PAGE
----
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Safety initiative seen curbing birth injuries


By Andis Robeznieks
Posted: December 4, 2012 - 2:15 pm ET
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Hospitals adopting a suite of perinatal best practices as part of the Premier Perinatal Safety Initiative (PDF) reduced birth injuries by 5.4% to 25%, lowered costs and legal liability and prevented traumatic experiences that can haunt patients and staff.

Four million births occur at U.S. hospitals each year, with some type of adverse event occurring in about 9% of all deliveries. Of these, it's estimated that 30% are avoidable. The leading cause for avoidable obstetric adverse events was poor communication.

The 14 hospitals in the Premier healthcare alliance, which launched the initiative in 2008, sought to lower the number of serious injuries such as birth asphyxia, which can lead to permanent neurologic disability, better define preventable harm, identify practices that result in improved outcomes, and measure the financial value of improved outcomes.

The initiative's keys were the consistent use of care “bundles” during the appropriate situation, such as estimating fetal weight before administering oxytocin to speed labor, and enhanced communication—which included simulation drills using mannequins or actresses posing as patients.

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One particular drill was credited with enhanced performance during an emergency at the University of Minnesota (Minneapolis) Medical Center, Fairview. The 33-weeks-pregnant nurse manager posed as a patient having a prolapsed cord, a potentially deadly situation where the umbilical chord comes out of the uterus ahead of the baby. The next day, the very same woman went into labor and experienced a prolapsed cord.

Nurse Becky Gams, advanced practice nurse leader at UMMC Fairview, said the previous day's simulation had the staff well-prepared for the real thing. “They had to do in real life what they practiced the day before,” Gams said. “If they had not done that the day before, they would not have been as sharp.”

Out of 12,000 births in 2008, the Fairview Health System reported that there were 498 maternal and 134 infant injuries. In 2009, they had 14 fewer infant injuries (a decline of 10.5%) and 74 fewer maternal injuries (a 15.1% decline), which together resulted in savings of $150,000. Figures on overall savings for the initiative were not yet available.

On average, the participating institutions reduced the cases of birth hypoxia and asphyxia, where a lack of oxygen can cause brain damage by 25%; reduced anesthesia-related complications by 15%; and reduced the cases of postpartum hemorrhage by 5.4%, according to a Premier news release.

Although the release acknowledged that malpractice claims are typically filed about two years after an injury, Premier noted that—across participating hospitals—liability claims filed per delivery fell by 39%. The 14 institutions totaled 10 obstetric liability claims in 2009, down from 18 in the baseline years of 2006 and 2007. For 2010, the hospitals are “trending” toward 8, Premier said.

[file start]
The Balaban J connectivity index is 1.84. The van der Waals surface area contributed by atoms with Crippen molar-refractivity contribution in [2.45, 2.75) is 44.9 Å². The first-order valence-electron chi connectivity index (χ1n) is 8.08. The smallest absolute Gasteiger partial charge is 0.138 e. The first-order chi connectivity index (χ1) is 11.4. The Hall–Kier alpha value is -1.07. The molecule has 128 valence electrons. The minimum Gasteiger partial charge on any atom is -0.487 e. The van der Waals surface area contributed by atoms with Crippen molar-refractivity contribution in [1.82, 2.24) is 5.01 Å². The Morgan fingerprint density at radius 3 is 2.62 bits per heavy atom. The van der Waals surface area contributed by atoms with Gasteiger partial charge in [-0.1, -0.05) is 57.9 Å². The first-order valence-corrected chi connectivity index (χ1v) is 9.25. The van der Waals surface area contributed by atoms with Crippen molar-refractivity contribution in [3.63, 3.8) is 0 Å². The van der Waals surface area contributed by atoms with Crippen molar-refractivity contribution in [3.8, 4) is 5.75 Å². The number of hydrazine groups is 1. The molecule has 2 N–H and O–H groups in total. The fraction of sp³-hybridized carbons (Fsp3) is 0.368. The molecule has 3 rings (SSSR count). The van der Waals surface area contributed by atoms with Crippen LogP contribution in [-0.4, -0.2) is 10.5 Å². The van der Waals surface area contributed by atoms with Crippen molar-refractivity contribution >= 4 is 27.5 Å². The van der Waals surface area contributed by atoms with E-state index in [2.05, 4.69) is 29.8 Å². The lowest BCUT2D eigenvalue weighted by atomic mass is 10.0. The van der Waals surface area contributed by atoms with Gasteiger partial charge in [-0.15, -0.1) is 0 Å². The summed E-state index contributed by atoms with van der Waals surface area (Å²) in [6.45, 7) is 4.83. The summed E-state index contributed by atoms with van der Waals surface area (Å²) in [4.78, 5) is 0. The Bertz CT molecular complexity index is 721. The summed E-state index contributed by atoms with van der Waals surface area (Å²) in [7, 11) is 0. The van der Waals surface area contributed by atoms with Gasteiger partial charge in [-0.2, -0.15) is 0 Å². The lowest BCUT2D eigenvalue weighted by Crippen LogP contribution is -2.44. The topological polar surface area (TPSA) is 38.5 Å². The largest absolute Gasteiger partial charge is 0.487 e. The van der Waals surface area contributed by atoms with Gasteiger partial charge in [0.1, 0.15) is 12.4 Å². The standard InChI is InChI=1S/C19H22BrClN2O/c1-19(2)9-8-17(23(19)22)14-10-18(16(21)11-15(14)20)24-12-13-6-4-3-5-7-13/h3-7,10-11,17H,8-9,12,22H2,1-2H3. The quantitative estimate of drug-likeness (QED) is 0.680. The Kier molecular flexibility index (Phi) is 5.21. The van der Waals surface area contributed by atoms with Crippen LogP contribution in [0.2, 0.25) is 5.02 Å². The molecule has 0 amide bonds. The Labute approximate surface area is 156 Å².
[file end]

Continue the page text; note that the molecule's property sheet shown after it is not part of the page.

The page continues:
A Premier white paper on the initiative cited a American Congress of Obstetricians and Gynecologists survey that found that 58% of ob-gyns changed the way they practiced because of the risk or fear of being sued. A similar obstetric safety effort by HCA hospitals saw malpractice claims drop to four per 10,000 births in 2009, compared with 12 in 10,000 in 2000.

But Dr. Phillip Rauk, medical director for the UMMC Birthplace and lead physician for its Zero Birth Injury campaign, said the fear of being sued was not part of his team's motivation.

“We don't ever use the term 'defensive medicine,' ” he said, adding that doctors and nurses want to “do the right thing,” and the evidence shows that the initiative's interventions—when consistently applied—have positive results.

“There's always been difficulty in getting buy-in from every provider—particularly providers who think their outcomes are good,” Rauk said. “When providers see these data, they're convinced that it's working and having an impact.”

He added also that when an injury does occur, it's his institution's policy to hold an immediate debriefing to go over what wrong and develop steps to prevent similar events in the future.

“When there is an adverse outcome, everyone is affected by it,” Rauk said. “Instead of letting the event smolder in people's minds, we review right away what was done.”

The other participating institutions were Aurora West Allis (Wis.) Medical Center; Baptist Hospital East, Louisville, Ky.; Baystate Medical Center, Springfield, Mass.; Bethesda North Hospital, Cincinnati; Fairview Ridges Hospital, Burnsville, Minn.; Good Samaritan Hospital, Cincinnati; Indian Path Medical Center, Mountain States Health Alliance, Kingsport, Tenn.; Methodist Medical Center of Illinois, Peoria; Presbyterian Hospital, Albuquerque, N.M.; St. Joseph Hospital, Bellingham, Wash.; Summa Akron City Hospital, Akron, Ohio; Texas Health Harris Methodist Hospital Fort Worth; and Texas Health Presbyterian Hospital Dallas.


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